Female Educators Who Changed the World
With the world celebrating Women’s History Month, we take a look at how women have helped shape the society we live in today, using the most powerful tool available: Education.
The 19th century saw a shift in perspective about women, which opened educational opportunities for women and girls in various levels of education. In the 1800s, they began to play key roles in education. This paved the way for more women to foray into various levels of education as learners first and then as educators. We take a look at some of the most influential female educators who changed the world not just for women, but the society as a whole.Read on to find out who these women are and the role they played as educators.
Maria Montessori (1870 – 1952)
Maria Tecla Artemesia Montessori was an Italian physician and educator best known for the philosophy of education that bears her name, Montessori, and her study of scientific pedagogy. Her educational method is in use today in some public and private schools throughout the world. These institutions are known as Montessori schools and specialize in using Maria Montessori’s methods of teaching during the early learning stages of a child.
The now famous Montessori Approach is a system for teaching young children in which the fundamental aim is self-motivated education by the children themselves; they are encouraged to move freely through individualized instruction and physical exercises, accompanied by a special emphasis on the training of the senses and the early development of reading and writing skills.
Mary Jane McLeod Bethune (1875 – 1955)
Mary Jane McLeod Bethune was an American educator and stateswoman. Apart from that, she was a philanthropist, humanitarian and civil rights activist, best known for starting a private school for African-American students in Daytona Beach, Florida. She attracted the attention of many people who contributed with time and money, which enabled the development of the academic school as a college. It later continued to develop as the Bethune-Cookman University.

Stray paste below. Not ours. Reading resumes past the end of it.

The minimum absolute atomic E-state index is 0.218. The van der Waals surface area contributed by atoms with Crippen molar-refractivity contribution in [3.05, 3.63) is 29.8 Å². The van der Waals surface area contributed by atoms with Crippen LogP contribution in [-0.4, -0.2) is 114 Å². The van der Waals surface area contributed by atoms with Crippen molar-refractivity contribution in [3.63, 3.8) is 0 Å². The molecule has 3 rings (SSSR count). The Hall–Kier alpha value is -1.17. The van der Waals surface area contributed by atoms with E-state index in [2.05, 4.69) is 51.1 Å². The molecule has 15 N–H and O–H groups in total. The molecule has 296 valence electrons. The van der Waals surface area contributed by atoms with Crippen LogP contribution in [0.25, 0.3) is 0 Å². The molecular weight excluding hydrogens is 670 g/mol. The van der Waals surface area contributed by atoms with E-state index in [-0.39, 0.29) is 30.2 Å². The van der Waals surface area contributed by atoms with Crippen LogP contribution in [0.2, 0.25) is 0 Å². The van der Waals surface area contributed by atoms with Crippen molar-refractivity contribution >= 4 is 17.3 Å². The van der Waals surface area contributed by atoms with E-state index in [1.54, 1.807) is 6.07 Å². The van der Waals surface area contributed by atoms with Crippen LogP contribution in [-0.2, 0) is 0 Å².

She also was appointed as a national adviser to President Franklin D. Roosevelt as part of what was known as his Black Cabinet. She was known as “The First Lady of The Struggle” because of her commitment to gain better lives for African Americans.
Helen Keller (1880 – 1968)
American educator Helen Keller overcame the adversity of being blind and deaf to become one of the 20th century’s leading humanitarians. In 1915, along with renowned city planner George Kessler, she co-founded Helen Keller International, to combat the causes and consequences of blindness and malnutrition. In 1920, she helped found the American Civil Liberties Union. Nearly 100 years old, the American Civil Liberties Union (ACLU) is a nonpartisan, non-profit organization whose stated mission is “to defend and preserve the individual rights and liberties guaranteed to every person in this country by the Constitution and laws of the United States.”
In her life, Keller mastered many methods of communication, including touch-lip reading, Braille, speech, typing, sign language, and finger-spelling.
Gabriela Mistral (1889 – 1957)
This was the pseudonym of Lucila Godoy Alcayaga, a Chilean poet-diplomat, educator, and feminist. She was the first Latin American to receive the Nobel Prize in Literature, which she did in 1945 for her lyric poetry that was inspired by her vision and emotion. Her poetry made her the symbol of the struggle the Latin American world underwent to reach their idealistic aspirations.
Roberta Bondar is Canada’s first female astronaut and the first neurologist in space. Following more than a decade as NASA’s head of space medicine, she became a consultant and speaker in the communities of business, science, and medicine. She has received many honors including the Order of Canada, the Order of Ontario, the NASA Space Medal, over 22 honorary degrees and induction into the Canadian Medical Hall of Fame.
Ayesha Jalal is a Pakistani-American historian who serves as the Mary Richardson Professor of History at Tufts University and was the recipient of the 1998 MacArthur Fellow. (Once a year, the John D. and Catherine T. MacArthur Foundation announces its roster of MacArthur Fellows, a designation frequently referred to as the “Genius Grant.”)
Born in Lahore, she studied at Wellesley College before moving to Trinity College, Cambridge, where she received her doctorate in 1983. She worked in Cambridge and later as a Leverhulme Fellow. She moved to Washington, D.C. in 1985, to work as a fellow at the Woodrow Wilson Center and later moved as academy scholar at the Harvard Academy. In 1999, she joined Tufts University as a tenured professor. The bulk of her work deals with the creation of Muslim identities in modern South Asia.
Dr. Hayat Sindi
This medical scientist was the first Saudi woman to be accepted at Cambridge University in the field of biotechnology, and the first woman from any of the Arab States of the Persian Gulf to complete a doctoral degree in the field. As one of the first female members of the Consultative Assembly of Saudi Arabia, she is the co-founder of Diagnostics For All, an NGO that works to provide medical care in remote and impoverished areas.
According to her, “a true scientist should focus on affordable simple solutions to reach everyone in the world.” She has been appointed as a UNESCO goodwill ambassador due to her work in promoting education, specifically for girls in the Middle East.
Cudoo supports United Nations Global Goals #4 for Quality Education:
Ensure inclusive and equitable quality education and promote lifelong learning opportunities for all.